By Eddie Pells/The Associated Press
Alabama and Texas get to play in a national title game. For TCU, Cincinnati and Boise State, the math doesn’t quite add up but they still get a spot in a BCS bowl.
The quirky, imperfect method of choosing a national champion succeeded Sunday in matching top-ranked Alabama against No. 2 Texas in the BCS championship — a Jan. 7 game between undefeated teams that will bring together Heisman Trophy hopefuls Colt McCoy of the Longhorns and Mark Ingram of the Crimson Tide.
And, of course, it also produced plenty for the little guys to get upset about.
No. 3 TCU, No. 4 Cincinnati and No. 6 Boise State also finished undefeated. All three were included in the BCS, but none will play for the title — a predictable result that will renew the annual debate about college football’s way of determining the best team in the land.
“It’s a fair question,” said BCS executive director Bill Hancock. “The fact is that the charge of the BCS is to match 1 and 2 in the bowl system. It’s a limited charge. It’s what the BCS is designed to do. Based on the season’s play, we’re confident we’ve matched 1 and 2.”
Seeking its first national title since 1992, Alabama opens as a 3-point favorite for the game at the Rose Bowl in Pasadena, Calif. That’s the place where Vince Young almost single-handedly led Texas to a victory over Southern California in 2006 to claim the national title.
The other BCS matchups: Oregon against Ohio State in the Rose Bowl; Iowa against Georgia Tech in the Orange; Florida against Cincinnati in the Sugar and TCU against Boise State in the Fiesta.
The TCU-Boise State game also will pit a pair of undefeateds against each other, two teams from small conferences that don’t always get automatic spots in the BCS. This is the first time in BCS history that two of the small schools have been selected. Both should be expected to use the title-game snub as motivation.
“We’re here to prove a point,” TCU coach Gary Patterson said. “I voted for us No. 2 in polls today when we voted. We believe we have a great football team and we’re out to show we could be the No. 1 team in the nation.”
The Longhorns (13-0) have been on both sides of the BCS debate in the past.
Just last year, their chances for a national title were squashed when they lost a three-way tiebreaker for the Big 12 South title.
This time around, Texas defeated Nebraska 13-12 in the Big 12 title game Saturday to secure its spot in the national championship, though the less-than-dominating performance certainly left things open for debate.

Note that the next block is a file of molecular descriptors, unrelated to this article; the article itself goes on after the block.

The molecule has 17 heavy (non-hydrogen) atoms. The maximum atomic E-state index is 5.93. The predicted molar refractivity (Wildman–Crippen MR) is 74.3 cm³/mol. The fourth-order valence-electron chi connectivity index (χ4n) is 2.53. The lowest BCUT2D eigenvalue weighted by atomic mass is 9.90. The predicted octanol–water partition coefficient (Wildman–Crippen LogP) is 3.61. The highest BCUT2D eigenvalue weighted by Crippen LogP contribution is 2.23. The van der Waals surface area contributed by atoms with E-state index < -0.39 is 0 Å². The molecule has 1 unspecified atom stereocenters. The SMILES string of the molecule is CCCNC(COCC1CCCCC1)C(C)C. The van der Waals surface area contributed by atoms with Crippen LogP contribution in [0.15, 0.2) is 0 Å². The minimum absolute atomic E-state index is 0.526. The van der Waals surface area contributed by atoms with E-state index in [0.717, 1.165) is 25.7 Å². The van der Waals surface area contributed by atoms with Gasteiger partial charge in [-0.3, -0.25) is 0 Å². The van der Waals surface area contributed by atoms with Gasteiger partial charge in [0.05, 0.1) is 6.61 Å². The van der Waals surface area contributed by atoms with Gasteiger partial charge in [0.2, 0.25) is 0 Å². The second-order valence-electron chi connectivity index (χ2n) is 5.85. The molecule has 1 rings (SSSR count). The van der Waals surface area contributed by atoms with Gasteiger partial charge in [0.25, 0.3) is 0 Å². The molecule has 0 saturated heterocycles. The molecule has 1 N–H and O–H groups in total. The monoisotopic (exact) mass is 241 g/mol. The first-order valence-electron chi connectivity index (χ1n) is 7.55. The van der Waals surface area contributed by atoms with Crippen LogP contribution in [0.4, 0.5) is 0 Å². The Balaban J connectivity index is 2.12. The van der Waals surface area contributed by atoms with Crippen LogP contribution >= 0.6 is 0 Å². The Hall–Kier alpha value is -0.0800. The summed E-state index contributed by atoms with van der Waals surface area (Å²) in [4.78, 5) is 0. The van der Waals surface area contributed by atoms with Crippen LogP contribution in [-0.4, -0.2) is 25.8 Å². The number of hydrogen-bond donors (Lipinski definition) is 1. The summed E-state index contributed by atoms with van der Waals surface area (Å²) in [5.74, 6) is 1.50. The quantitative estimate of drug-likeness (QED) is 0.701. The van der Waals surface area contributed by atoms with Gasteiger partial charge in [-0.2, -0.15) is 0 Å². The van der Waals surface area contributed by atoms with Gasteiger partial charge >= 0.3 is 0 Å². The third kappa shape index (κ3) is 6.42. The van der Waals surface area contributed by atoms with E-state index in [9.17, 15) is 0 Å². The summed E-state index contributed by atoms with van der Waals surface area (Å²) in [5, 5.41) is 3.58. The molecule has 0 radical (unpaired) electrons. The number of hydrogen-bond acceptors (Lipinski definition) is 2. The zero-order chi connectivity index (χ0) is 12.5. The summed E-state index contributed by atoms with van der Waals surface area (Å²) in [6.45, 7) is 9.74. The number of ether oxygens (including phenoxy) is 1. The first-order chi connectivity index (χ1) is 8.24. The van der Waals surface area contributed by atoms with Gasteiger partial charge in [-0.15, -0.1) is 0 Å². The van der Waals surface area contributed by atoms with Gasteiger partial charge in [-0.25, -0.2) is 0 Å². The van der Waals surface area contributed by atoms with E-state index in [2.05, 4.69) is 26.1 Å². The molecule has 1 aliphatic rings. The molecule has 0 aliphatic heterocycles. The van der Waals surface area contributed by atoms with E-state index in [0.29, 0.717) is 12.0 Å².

Still, there was a big gap between Texas and TCU in the BCS rankings, the coaches’ poll and The Associated Press poll, which is not included in the BCS formula. The AP awards its own national championship.
“You can still win the AP, so that’s what our whole goal is within the next month,” Patterson said.
Behind 113 yards rushing and three touchdowns from Ingram, Alabama (13-0) defeated Florida 32-13 in the SEC championship game, an overwhelming victory over the defending national champions that made the Tide an easy choice for No. 1.
But is anything really easy when it comes to the BCS?
TCU was ranked 17th in the preseason polls and never really had a chance to rise above the bigger, more traditional programs that were ahead of them.
Cincinnati made it through the Big East, one of the six so-called power conferences, and needed a 21-point comeback against Pittsburgh on Saturday to move to 12-0.
Boise State finished its fourth undefeated regular season in the last six years, but still found itself ranked behind No. 5 Florida, in large part because it plays in the Western Athletic Conference.
A perfect scenario for an eight-team playoff, perhaps, but that’s years off. The current system is set for the next four years. And to hear the BCS officials tell it, there’s nothing really wrong with their system, anyway.
“We do feel like it’s working and college football is thriving,” Hancock said. “We recognize there are elements in each constituency that don’t like it, but the fact is, it has a consensus. The critics, the playoff proponents, do not have a consensus.”
Certainly, he’ll get no argument from Texas or Alabama, who meet for the first time since the 1982 Cotton Bowl — a 14-12 Longhorns win over the Tide and Bear Bryant.
“The system put us in the game,” Texas coach Mack Brown said. “We were told for the last three weeks if we won, we’d be in the game. We did that.”
Not by much, though.
It took a 46-yard field goal from Hunter Lawrence with no time left to lift the Longhorns to the victory over Nebraska. Now it’s Brown, long known for not being able to parlay all that Texas talent into a national title, who’s a win away from taking his second in five years.
Alabama, meanwhile, is in the midst of a resurgence brought about by Nick Saban, who three years ago took over a program in turmoil and now has the faithful believing again.
“There’s so much tradition and so much passion,” Saban said. “There are great expectations for what people like to accomplish around here, and it’s a feeling of tremendous self-gratification for everyone involved in the program.”